So what is our understanding of the nature of reality? This page discusses our foundational thinking. Many of these points are arguable, of course, but we think the debate is better had at ground level – after all, if we cannot agree on the fundamentals, any higher level conversation will continually be poisoned by appeal to a disputed foundation.
Philosophers have been arguing about what we know and what we can know for centuries, with no resolution in sight. And we don’t think we have any more answers. Instead, we are interested in the assumptions we can make and the conclusions that flow from there. Assumptions, or axioms, are foundational and are accepted as “self-evident” and a necessary starting point. We wish to apply the fewest assumptions possible. Note that these assumptions are rooted in our perceptions and not a part of any fundamental rules (such as logic). These rules, even if they underlie “reality” and our ability to think, can only be explored once we accept what we perceive first.
Assumption #1: We exist. The whole exercise is pointless if we do not, but we will include it as an assumption, just in case.
Assumption #2: The cosmos exists. In other words, there is something that we experience, perceive and exists in some sense, even if we don’t know precisely what it is, what it might be, or what it even means to “exist”. Bear in mind that we distinguish “cosmos” from “universe” in order that we might keep our options open as to what higher orders of existence might be, including such things as the supernatural.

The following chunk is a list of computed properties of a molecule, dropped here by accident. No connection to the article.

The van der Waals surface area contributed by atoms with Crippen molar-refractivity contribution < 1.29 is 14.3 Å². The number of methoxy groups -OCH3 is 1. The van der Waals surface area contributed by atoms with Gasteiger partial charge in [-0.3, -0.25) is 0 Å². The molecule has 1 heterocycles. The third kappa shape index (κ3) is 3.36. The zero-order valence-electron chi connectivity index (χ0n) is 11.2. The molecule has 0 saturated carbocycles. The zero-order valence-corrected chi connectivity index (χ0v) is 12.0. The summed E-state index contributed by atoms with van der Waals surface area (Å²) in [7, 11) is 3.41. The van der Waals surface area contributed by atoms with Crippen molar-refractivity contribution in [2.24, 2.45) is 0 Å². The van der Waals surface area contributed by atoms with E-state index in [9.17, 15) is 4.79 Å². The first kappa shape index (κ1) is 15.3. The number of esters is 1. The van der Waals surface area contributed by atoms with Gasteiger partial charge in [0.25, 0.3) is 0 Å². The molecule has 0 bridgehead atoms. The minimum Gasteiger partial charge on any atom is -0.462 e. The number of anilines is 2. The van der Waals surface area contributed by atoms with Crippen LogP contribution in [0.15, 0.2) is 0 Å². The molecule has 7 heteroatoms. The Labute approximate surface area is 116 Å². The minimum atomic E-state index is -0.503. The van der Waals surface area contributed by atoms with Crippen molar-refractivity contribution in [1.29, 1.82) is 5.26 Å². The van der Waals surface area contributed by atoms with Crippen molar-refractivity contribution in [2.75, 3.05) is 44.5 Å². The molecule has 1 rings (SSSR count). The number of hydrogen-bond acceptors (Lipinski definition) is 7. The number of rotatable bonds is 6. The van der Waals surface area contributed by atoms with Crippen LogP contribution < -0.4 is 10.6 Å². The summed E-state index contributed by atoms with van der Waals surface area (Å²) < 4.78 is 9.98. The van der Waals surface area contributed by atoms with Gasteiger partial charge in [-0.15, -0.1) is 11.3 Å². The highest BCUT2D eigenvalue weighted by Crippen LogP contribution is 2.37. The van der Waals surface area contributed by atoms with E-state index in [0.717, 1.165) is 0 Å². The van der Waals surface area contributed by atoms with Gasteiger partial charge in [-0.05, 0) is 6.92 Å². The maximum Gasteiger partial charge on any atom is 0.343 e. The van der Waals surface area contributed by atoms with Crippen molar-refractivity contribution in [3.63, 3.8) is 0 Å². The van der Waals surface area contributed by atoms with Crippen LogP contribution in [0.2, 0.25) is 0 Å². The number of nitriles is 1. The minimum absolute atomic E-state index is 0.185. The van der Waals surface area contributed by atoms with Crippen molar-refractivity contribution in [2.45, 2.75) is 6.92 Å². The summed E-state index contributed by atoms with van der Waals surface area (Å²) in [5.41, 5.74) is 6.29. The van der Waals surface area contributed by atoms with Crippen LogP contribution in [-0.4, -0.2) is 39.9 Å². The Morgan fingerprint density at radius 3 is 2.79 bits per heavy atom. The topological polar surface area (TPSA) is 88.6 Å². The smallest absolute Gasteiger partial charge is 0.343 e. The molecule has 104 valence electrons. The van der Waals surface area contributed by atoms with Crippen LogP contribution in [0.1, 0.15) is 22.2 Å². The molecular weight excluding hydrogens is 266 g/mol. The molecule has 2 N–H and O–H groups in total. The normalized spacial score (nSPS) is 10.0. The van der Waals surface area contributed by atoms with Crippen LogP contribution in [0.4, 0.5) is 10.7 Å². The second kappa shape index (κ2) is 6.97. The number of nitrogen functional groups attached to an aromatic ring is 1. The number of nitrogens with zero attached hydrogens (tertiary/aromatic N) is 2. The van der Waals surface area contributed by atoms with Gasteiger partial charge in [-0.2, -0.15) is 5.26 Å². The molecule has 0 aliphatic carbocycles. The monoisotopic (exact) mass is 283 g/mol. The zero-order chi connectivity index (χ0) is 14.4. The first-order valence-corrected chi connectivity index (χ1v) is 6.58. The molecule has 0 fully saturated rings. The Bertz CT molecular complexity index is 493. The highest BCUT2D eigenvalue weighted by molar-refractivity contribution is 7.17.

Assumption #3: The cosmos plays fair. Whatever it is that the “cosmos” might be, our experience of it is “sufficiently authentic”. We can measure, perceive, and predict. If the cosmos “cheats”, we can detect and evaluate this.
Notice that there is no god in these assumptions, but there is nothing to stop a person from making the existence of a deity one of these. This is essentially what the presuppositionalists do. If someone assumes a deity is necessary, the argument has probably ended – axioms are the foundation. But we might suggest that a deity is less foundational than the other assumptions and, with a little work, show how a deity becomes a superfluous assumption and, instead, a proposition that can be explored evidentially.
There are some features of the cosmos that we regard as immutable. Examples are mathematical constructs and logical principles that we cannot even imagine being otherwise. Take the simplest logical absolute, for instance: A can not be not-A. It’s hard to see how this could be otherwise. So are logical absolutes foundational assumptions or are they truths about the cosmos derived from perception and experience? We don’t know, but we feel that the latter is the safer choice for now. One way to answer whether the logical absolutes are foundational is to ask whether assumptions 1-3 above require logical absolutes.
So whither atheism?
With these principles in mind, we can now explore what this means to the god question. Since god is not an axiom, we do not start with the assumption that god exists. We also do not need to assume god does not exist. In fact, it makes no sense to talk about any god at all until someone creates the idea of god and describes it in such a way that it can be evaluated. This ambivalence about god is the null hypothesis. The testable hypothesis is the statement that “god exists” or “god does not exist”.
Our opinion is that Atheism reflects beliefs and Agnosticism reflects knowledge. The two positions exist along different continua and therefore, a person can fit into any of the four quadrants of the theist/gnostic matrix. Note also, that these categories are only statements of our own positions regarding belief and knowledge. The third metric is, of course, what actually is. Many debates get sidetracked by dispute over the conjunction of belief/knowledge/actuality.